Jun 19 2012
If my life had followed the statistically expected trajectory, after leaving the Soviet Union in 1976, my family would have settled in Brighton Beach, Brooklyn, home of the United States’ largest Russian-Jewish community. (It’s also very possible that I might have gone to Stuyvesant High School and thus met my husband about 15 years earlier. When, we both agree, I wouldn’t have given him the time of day. But, that’s another story for another time.)
We didn’t, though. We ended up in San Francisco, CA, instead. I stayed in California until the last week of 1994, whereupon I finally packed up and relocated to New York City. But, to Manhattan, not Brooklyn. Read the rest of this entry →
May 9 2012
Shabbat is a very good thing, but all good things must come to an end, right? Luckily for us, even the end to Shabbat comes with some pretty great traditions. The havdalah ceremony brings Shabbat to a close each week, and is filled with special prayers, songs, and fragrant spices to pass around and smell.
For our New York readers who live in Westchester, we’ve just heard of a great opportunity for you to get the whole family geared up for havdalah. J-Baby, an exciting new program through the Rosenthal JCC of Northern Westchester, is hosting a “Plant Your Own Havdalah Spice Set” party in Yorktown Heights. It’s a great hands-on opportunity to plant herbs to take home for havdalah and beyond, and you can meet other young Jewish families while you’re at it. Hope you can make it! Here are the details:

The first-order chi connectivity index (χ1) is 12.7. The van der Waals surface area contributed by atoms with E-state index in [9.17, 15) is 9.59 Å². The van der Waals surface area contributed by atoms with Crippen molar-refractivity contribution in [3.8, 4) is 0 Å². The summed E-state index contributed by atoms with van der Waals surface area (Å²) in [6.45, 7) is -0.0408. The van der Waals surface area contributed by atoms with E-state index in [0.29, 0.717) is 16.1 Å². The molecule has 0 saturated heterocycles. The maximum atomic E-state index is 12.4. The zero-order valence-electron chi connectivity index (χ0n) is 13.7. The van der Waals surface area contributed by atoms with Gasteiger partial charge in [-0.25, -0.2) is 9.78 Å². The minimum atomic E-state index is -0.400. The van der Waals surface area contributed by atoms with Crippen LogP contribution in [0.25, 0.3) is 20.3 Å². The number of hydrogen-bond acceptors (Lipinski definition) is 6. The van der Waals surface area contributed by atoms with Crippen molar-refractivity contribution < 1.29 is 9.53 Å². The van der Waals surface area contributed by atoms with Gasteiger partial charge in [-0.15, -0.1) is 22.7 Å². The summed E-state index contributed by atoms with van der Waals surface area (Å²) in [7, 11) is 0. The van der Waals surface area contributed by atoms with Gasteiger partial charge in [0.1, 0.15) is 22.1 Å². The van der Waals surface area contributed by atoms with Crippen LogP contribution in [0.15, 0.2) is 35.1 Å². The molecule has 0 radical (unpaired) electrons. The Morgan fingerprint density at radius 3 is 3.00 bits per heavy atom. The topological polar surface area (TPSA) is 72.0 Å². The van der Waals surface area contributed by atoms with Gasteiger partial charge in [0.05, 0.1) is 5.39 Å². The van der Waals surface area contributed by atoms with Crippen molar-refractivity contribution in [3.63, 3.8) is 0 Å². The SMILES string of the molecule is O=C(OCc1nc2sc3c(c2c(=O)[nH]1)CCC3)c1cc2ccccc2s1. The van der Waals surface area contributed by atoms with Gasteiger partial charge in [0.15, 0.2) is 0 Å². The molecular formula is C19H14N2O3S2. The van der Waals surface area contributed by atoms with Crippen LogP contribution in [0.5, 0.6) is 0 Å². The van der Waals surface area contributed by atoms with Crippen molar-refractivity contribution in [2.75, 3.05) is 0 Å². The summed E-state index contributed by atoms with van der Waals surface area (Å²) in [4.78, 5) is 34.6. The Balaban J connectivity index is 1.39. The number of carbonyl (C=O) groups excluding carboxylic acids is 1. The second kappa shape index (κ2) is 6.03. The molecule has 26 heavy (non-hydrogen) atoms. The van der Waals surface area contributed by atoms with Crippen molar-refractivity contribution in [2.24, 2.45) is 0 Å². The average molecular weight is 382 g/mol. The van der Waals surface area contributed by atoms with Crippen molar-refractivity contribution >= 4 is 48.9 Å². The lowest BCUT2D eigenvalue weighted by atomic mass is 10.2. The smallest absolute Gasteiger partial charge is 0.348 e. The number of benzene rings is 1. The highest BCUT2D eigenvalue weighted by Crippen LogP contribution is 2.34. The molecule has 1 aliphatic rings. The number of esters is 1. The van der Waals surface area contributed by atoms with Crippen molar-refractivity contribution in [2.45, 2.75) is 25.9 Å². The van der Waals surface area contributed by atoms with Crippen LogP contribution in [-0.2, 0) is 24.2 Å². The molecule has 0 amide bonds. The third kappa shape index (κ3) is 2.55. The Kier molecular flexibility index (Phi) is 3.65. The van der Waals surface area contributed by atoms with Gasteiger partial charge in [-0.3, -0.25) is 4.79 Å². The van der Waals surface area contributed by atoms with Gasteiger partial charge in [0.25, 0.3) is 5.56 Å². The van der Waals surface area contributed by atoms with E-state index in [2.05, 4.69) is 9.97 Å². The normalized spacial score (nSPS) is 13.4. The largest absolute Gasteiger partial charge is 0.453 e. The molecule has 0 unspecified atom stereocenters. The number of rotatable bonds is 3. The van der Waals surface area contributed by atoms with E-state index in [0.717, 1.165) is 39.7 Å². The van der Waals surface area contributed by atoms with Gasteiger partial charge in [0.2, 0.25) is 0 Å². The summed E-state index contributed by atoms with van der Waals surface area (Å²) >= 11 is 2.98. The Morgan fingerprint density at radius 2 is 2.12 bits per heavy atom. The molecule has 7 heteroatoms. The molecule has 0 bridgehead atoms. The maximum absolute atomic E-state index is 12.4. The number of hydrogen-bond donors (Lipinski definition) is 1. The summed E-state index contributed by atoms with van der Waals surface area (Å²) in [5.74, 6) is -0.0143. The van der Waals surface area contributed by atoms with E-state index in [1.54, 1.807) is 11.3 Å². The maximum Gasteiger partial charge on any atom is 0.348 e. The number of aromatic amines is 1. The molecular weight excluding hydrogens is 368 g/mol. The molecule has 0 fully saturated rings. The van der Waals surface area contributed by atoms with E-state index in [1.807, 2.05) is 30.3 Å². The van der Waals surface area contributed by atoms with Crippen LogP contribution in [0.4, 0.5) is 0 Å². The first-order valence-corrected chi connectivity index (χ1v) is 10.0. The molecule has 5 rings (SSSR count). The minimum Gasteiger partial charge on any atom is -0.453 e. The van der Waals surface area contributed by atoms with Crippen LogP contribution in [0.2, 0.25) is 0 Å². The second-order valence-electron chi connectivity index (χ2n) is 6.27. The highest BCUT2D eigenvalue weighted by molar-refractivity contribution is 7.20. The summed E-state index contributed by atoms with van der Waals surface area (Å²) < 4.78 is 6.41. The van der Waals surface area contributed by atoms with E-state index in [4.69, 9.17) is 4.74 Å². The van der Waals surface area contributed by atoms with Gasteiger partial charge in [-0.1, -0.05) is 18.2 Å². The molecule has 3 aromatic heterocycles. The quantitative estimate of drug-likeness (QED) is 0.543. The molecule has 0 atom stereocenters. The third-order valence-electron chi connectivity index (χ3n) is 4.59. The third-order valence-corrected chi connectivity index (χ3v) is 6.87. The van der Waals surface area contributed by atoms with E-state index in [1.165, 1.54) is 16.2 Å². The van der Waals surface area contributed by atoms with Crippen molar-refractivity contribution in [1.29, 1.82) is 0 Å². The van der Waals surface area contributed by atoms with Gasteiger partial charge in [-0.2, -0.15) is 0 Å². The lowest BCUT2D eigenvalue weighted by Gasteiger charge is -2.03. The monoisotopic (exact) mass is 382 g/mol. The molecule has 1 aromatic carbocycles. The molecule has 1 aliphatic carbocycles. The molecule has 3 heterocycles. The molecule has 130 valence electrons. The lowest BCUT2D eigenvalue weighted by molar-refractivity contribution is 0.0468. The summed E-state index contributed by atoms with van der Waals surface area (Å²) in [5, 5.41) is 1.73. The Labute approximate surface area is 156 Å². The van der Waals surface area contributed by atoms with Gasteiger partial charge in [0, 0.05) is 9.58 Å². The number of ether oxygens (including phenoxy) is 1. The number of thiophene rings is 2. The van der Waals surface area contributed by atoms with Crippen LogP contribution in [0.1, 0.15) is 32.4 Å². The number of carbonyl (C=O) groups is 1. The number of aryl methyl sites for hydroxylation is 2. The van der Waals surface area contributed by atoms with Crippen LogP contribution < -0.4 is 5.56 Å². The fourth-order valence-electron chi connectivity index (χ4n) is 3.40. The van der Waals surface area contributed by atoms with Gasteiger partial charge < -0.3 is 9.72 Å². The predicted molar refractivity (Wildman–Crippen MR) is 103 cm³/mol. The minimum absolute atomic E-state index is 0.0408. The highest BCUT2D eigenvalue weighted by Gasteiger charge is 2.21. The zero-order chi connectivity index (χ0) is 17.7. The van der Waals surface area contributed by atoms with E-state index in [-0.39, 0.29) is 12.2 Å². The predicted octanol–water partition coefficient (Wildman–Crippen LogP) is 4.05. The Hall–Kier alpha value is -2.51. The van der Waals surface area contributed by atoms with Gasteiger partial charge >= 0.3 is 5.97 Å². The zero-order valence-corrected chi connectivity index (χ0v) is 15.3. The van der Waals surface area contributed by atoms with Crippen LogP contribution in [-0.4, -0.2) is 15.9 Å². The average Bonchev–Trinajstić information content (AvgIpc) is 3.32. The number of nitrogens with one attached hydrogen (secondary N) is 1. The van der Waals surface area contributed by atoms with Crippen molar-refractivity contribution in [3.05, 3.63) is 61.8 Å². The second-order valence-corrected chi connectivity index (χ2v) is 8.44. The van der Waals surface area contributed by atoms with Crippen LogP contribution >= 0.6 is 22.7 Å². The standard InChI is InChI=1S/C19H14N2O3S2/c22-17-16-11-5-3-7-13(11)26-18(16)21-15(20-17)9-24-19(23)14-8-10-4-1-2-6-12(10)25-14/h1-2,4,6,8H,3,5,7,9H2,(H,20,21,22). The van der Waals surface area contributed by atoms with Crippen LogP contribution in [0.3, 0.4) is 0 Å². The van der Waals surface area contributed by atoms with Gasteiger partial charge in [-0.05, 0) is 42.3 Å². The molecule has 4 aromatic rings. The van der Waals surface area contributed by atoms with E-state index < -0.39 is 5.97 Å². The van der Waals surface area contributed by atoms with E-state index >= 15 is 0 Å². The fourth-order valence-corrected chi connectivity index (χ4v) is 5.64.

Plant Your Own Havdalah Spice Set
Friday, May 18, 9:30-11 AM
Takes place at FDR Park, Picnic tables at parking Lot #2
Stay right at fork for .8 miles, 2957 Crompound Rd., Yorktown Heights
$5/family, RSVP to firstname.lastname@example.org
Feb 22 2012
Dear Kveller Readers Outside of New York:
I know. You’re tired of me writing about all of the amazing things that happen in New York City for kids. The thing is, it’s really hard not to tell our New York readers about great programs when they’re happening right here in our backyard. So I’ll make a deal with you–tell me about the awesome programs happening in your neck of the woods, and I’ll write about them too, so you don’t feel left out. Meanwhile, the rest of this is for the New Yorkers. Sorry!
Dear New York Kveller readers,
Ignore that note above–we all know that NYC is the center of the universe for everything, Jewish parenting included. After all, that’s why our Kveller offices are here. Read the rest of this entry →